This year’s report of the World Trade Organization’s annual review of the trade policies of member countries has just been published. Ever since the WTO’s third ministerial meeting in Seattle in 1999, developing countries have argued that the Uruguay Round promised liberalization of markets. This has not happened thanks to continued restrictions in agriculture and textiles and garments and new forms of protectionism. Such protectionism in developed countries does not violate existing WTO agreements. A new trade negotiating round should primarily focus on revamping these agreements and delivering market liberalization, even if technically no WTO agreements are presently being violated.
The Uruguay Round offered this carrot to developing countries and least developed countries as a quid pro quo for accepting issues like intellectual property rights, investment measures and services on the agenda. Without implementing this liberalization agenda, it would be inappropriate to overload the new round’s agenda with issues like government procurement, trade facilitation, investment, competition policy and labour and environmental standards. The fourth ministerial meeting in Doha effected a compromise. Partial negotiations on environment are part of the Doha development agenda. Labour standards have been referred to the International Labour Organization and a decision about inclusion of the other issues deferred to the fifth ministerial in Mexico in 2003. Thus the import of the WTO’s new report is primarily strategic, since there is little in the report that was not already known.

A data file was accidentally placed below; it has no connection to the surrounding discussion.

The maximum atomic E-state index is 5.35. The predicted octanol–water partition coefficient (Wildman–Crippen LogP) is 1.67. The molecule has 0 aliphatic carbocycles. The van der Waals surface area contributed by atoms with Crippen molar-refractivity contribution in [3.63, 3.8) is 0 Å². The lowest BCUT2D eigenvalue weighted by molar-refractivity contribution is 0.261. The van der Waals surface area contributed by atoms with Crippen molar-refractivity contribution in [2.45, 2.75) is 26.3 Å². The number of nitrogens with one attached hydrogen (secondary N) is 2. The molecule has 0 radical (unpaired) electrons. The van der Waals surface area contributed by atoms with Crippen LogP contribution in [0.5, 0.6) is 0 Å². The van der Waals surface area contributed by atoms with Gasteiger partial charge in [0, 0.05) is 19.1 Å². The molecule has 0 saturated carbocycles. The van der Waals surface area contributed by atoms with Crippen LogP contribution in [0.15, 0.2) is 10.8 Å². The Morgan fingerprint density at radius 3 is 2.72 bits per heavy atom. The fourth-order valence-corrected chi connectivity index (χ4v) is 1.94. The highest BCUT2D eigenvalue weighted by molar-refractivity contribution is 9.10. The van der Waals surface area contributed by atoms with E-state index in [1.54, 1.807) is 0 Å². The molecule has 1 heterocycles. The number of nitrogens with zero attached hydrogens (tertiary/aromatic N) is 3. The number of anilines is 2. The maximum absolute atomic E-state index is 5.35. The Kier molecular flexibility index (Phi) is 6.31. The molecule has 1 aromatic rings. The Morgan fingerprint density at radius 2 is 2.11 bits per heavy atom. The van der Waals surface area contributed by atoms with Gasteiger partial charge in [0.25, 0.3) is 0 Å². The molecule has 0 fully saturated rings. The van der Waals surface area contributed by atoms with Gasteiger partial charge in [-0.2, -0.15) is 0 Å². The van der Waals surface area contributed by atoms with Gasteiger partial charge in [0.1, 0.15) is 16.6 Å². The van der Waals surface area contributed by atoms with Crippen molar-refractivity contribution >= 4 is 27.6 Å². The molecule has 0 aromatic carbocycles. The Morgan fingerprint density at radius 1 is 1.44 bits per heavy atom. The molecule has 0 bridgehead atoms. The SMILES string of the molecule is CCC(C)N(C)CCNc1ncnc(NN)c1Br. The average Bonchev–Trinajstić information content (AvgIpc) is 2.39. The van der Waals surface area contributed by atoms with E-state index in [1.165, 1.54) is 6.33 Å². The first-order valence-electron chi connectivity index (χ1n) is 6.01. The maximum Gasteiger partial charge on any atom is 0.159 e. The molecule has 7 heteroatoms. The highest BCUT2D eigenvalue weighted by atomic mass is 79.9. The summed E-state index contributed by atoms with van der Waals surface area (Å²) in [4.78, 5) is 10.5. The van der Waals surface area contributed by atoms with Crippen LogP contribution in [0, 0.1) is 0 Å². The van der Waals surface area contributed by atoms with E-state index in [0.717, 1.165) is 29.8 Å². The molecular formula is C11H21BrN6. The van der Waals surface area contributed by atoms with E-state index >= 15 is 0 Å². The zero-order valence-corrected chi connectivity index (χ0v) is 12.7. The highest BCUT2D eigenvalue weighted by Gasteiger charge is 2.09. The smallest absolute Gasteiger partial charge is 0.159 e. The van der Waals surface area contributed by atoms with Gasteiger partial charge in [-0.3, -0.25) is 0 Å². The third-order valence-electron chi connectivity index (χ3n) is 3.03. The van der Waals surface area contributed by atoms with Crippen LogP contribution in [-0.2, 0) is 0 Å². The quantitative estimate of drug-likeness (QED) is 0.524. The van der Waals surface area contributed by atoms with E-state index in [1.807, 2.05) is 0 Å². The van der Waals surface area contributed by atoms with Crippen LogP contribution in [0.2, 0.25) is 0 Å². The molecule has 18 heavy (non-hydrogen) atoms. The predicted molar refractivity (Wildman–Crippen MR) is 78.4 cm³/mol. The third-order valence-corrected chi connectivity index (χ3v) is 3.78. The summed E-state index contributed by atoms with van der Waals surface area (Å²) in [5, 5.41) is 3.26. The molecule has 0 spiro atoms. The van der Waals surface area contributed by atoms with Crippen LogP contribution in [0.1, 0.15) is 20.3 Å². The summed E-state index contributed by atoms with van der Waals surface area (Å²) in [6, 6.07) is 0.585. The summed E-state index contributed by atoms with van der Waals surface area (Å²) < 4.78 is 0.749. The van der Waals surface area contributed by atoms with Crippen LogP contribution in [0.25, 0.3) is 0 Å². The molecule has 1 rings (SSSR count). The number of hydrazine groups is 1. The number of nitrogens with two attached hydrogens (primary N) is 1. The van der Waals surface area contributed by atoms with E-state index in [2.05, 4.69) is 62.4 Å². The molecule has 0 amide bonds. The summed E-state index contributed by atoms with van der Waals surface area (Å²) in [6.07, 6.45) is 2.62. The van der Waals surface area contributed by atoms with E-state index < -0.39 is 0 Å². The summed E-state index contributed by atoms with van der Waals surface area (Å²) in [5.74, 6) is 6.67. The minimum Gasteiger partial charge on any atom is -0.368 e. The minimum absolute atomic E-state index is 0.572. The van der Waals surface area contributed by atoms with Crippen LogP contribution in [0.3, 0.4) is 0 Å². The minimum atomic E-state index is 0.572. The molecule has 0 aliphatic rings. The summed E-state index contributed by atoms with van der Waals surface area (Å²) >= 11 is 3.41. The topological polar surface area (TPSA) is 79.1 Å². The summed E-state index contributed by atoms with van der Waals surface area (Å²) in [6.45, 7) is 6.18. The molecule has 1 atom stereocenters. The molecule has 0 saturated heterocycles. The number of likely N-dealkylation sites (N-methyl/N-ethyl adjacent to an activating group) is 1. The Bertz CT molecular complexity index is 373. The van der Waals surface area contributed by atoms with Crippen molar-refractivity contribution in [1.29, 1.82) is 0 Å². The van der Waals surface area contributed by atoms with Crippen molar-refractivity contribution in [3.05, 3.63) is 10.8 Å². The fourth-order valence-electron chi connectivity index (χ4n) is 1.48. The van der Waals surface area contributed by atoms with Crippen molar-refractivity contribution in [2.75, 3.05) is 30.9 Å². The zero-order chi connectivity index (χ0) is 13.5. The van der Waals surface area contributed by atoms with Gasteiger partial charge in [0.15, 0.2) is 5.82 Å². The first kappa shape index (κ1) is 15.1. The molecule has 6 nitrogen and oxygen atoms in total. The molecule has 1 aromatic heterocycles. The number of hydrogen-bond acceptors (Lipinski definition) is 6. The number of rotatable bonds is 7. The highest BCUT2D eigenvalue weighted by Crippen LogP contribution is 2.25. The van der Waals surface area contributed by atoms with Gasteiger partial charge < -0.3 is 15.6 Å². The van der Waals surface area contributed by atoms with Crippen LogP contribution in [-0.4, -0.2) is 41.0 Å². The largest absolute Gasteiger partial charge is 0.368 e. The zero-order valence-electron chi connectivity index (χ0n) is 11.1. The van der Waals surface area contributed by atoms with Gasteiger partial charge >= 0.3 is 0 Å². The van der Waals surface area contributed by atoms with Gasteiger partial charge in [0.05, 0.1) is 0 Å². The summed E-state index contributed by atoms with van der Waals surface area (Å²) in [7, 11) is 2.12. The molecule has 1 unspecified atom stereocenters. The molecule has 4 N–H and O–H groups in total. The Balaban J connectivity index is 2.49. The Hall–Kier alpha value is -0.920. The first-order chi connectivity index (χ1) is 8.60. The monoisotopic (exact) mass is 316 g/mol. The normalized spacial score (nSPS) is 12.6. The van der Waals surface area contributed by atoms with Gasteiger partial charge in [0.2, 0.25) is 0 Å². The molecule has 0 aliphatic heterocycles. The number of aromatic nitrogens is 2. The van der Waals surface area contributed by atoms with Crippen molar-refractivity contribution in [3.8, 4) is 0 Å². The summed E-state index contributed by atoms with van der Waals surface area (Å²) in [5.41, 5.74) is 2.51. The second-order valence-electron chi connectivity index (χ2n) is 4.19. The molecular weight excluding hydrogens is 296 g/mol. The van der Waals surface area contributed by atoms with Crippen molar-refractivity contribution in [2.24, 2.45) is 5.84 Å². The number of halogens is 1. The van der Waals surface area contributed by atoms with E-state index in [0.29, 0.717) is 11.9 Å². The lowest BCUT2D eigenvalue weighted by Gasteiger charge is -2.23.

The report highlights continued protectionism in developed countries in textiles and garments, agriculture and also in manufactured goods, through specific duties, peak tariffs and tariff escalation. On an average, 5 to 6 per cent of tariff lines in developed countries face tariff peaks, usually concentrated in items of export interest to developing countries. If such protectionism is removed, there will be annual welfare gains of anything between 400 and 800 billion dollars. Since these are welfare gains, consumers in developed countries also benefit through reduced prices. But developing countries will also gain through enhanced exports amounting to between 100 billion and 350 billion annually, contributing to growth and a drop in poverty ratios by 13 per cent in developing countries by 2015. The report thus substantiates developing country positions and is a prelude to complicated negotiations on the DDA agenda, due for Mexico in 2003. Thanks to the AIDS scare, intellectual property is already being questioned. Brazil and India have submitted papers questioning not only inclusion of investment, but also the existing trade-related investment measures agreement. Much of this is indeed strategic posturing and the WTO’s report has provided further ammunition to developing countries and LDCs. This ought to dispel the myth that the WTO pursues developed country interests alone and may also reflect the fact that the present director-general is from a developing country.